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  • Glenn Julich


You don't even remember the exact date anymore. Not that it matters. All of your days seem the same now.


You are cold, tired, and hungry. You've been enduring some form of deprivation since you and your allies landed on the beaches of France a few months ago.


But now... things have gone from bad to worse. Your squad somehow managed to get separated from the main Allied force. And, just your luck, you now find yourself in a POW camp somewhere in Europe.


Thankfully the Axis let a charity shipment through to the camp. After they thoroughly inspected everything, of course. In addition to a few blankets and some boots, you find a few small cardboard tubes. The tubes are labeled "Ajax Chessmen."


Finally, you have something to break the doldrums of POW camp life.



Used with permission for fair, non-commercial use. © Imperial War Museum.

Used with permission for fair, non-commercial use. © Imperial War Museum.

You and your buddy sit at a table eager to enjoy a game and take your mind away from the camp for a bit. You open up the tube, spread out the board, and place the pieces.


Pawn to E4. Your buddy responds with E5. But wait a minute...


Something isn't right with this chess set.


The bishop... It is different. It has a little more heft to it than the other pieces. So you inspect it further and sure enough, you can peel back the top of this flat chess piece. It reveals... a compass!


You and your buddy grin at each other and then casually inspect the tube that originally held the board and pieces, careful not to attract attention. Were other goodies smuggled in as well?


The cardboard tube looks like it is two layers. You peel back one of the layers and sure enough, in the middle, you can see what appears to be a map.


You think to yourself that it might be time to get serious about that escape plan you and your buddies have been working on.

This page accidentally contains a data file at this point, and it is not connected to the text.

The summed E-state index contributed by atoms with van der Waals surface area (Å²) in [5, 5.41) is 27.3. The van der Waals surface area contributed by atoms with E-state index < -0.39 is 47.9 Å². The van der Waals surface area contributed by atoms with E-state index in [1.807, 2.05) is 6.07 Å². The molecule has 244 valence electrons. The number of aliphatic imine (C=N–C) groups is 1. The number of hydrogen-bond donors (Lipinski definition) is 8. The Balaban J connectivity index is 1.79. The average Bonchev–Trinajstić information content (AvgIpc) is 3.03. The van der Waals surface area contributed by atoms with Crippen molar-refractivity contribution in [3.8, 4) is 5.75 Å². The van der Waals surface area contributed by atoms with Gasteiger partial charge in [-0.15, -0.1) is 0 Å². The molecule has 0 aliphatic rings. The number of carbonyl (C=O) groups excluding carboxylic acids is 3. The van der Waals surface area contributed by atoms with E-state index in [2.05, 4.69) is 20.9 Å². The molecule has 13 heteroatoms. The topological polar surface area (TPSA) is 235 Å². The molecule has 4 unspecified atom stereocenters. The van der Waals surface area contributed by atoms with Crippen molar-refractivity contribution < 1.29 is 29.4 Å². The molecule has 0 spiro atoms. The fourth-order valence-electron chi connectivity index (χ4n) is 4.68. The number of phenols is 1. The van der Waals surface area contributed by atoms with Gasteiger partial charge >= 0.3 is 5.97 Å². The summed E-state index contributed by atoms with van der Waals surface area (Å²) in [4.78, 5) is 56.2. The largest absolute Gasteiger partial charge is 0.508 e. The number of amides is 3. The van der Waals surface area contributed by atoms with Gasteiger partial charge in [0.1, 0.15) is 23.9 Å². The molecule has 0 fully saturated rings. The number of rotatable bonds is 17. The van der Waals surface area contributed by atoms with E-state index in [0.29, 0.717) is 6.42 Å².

What you just experienced happened several times throughout the Axis POW camps during World War II.


Charity shipments to POW camps were not unusual. Multiple legitimate charities, including the Red Cross, would send items like clothing and games to Allied POWs scattered around the prison camps in Europe.


MI9, a department of the British War Office between 1939 and 1945, got the idea that they would tinker with many of the commonly donated items and embed escape tools into them. Once modified, these items would then be fed into the regular, charitable distribution stream.


So while your buddy might get a normal chess set, you might get the modified version that includes escape tools.


One such example was the Ajax Chessmen set pictured above. It included a compass in one of the pieces and a map of Europe.


Meanwhile, another fellow POW might find a knife embedded into the sole of his donated boots. Another buddy might discover that he could peel off the face of his playing cards to reveal a map.


Interestingly, there were 316 known escape attempts utilizing these kits.


How many of those documented attempts actually made it all the way home?


Ready for this?


Thirty-two!


Yes. The documented number of POWs that utilized these kits and returned home was 32.


And thirty-two, of course, also happens to be the exact number of chess pieces.


Wild, right?

References:


(1) The chess set designed to help POWs escape. By Daily Mail. Originally published Nov 2006. Accessed Nov 21, 2020 at https://www.dailymail.co.uk/news/article-419519/The-chess-set-designed-help-POWs-escape.html.